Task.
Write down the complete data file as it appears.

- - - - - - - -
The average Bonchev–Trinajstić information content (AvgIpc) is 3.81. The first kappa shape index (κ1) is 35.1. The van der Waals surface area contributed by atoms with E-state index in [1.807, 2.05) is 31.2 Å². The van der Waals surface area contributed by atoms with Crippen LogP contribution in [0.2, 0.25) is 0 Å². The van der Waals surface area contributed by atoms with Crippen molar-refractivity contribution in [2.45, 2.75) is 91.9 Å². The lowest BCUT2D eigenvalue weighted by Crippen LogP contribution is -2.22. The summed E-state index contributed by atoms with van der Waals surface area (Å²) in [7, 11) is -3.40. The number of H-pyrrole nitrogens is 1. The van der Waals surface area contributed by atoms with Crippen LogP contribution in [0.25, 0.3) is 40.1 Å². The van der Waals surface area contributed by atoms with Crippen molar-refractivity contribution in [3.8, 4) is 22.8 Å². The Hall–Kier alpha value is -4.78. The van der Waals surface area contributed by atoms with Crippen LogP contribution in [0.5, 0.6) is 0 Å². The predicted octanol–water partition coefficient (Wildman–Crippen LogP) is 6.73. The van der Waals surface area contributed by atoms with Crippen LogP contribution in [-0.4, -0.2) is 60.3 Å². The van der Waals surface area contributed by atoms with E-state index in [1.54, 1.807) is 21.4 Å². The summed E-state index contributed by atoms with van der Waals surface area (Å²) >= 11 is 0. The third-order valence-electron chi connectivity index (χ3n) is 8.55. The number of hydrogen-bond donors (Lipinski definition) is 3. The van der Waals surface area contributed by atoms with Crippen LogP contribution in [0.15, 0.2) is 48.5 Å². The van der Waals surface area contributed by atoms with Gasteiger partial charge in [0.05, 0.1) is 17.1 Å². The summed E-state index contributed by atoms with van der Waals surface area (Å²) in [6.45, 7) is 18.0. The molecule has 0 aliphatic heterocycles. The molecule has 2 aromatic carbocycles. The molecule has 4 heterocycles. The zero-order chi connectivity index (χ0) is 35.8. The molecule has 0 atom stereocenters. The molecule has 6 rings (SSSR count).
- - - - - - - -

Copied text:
The average Bonchev–Trinajstić information content (AvgIpc) is 3.81. The first kappa shape index (κ1) is 35.1. The van der Waals surface area contributed by atoms with E-state index in [1.807, 2.05) is 31.2 Å². The van der Waals surface area contributed by atoms with Crippen LogP contribution in [0.2, 0.25) is 0 Å². The van der Waals surface area contributed by atoms with Crippen molar-refractivity contribution in [2.45, 2.75) is 91.9 Å². The lowest BCUT2D eigenvalue weighted by Crippen LogP contribution is -2.22. The summed E-state index contributed by atoms with van der Waals surface area (Å²) in [7, 11) is -3.40. The number of H-pyrrole nitrogens is 1. The van der Waals surface area contributed by atoms with Crippen LogP contribution in [0.25, 0.3) is 40.1 Å². The van der Waals surface area contributed by atoms with Crippen molar-refractivity contribution in [3.8, 4) is 22.8 Å². The Hall–Kier alpha value is -4.78. The van der Waals surface area contributed by atoms with Crippen LogP contribution in [0.5, 0.6) is 0 Å². The predicted octanol–water partition coefficient (Wildman–Crippen LogP) is 6.73. The van der Waals surface area contributed by atoms with Crippen LogP contribution in [-0.4, -0.2) is 60.3 Å². The van der Waals surface area contributed by atoms with E-state index in [1.54, 1.807) is 21.4 Å². The summed E-state index contributed by atoms with van der Waals surface area (Å²) >= 11 is 0. The third-order valence-electron chi connectivity index (χ3n) is 8.55. The number of hydrogen-bond donors (Lipinski definition) is 3. The van der Waals surface area contributed by atoms with Crippen LogP contribution in [0.15, 0.2) is 48.5 Å². The van der Waals surface area contributed by atoms with Gasteiger partial charge in [0.05, 0.1) is 17.1 Å². The summed E-state index contributed by atoms with van der Waals surface area (Å²) in [6.45, 7) is 18.0. The molecule has 0 aliphatic heterocycles. The molecule has 2 aromatic carbocycles. The molecule has 4 heterocycles. The zero-order chi connectivity index (χ0) is 35.8. The molecule has 0 atom stereocenters. The molecule has 6 rings (SSSR count).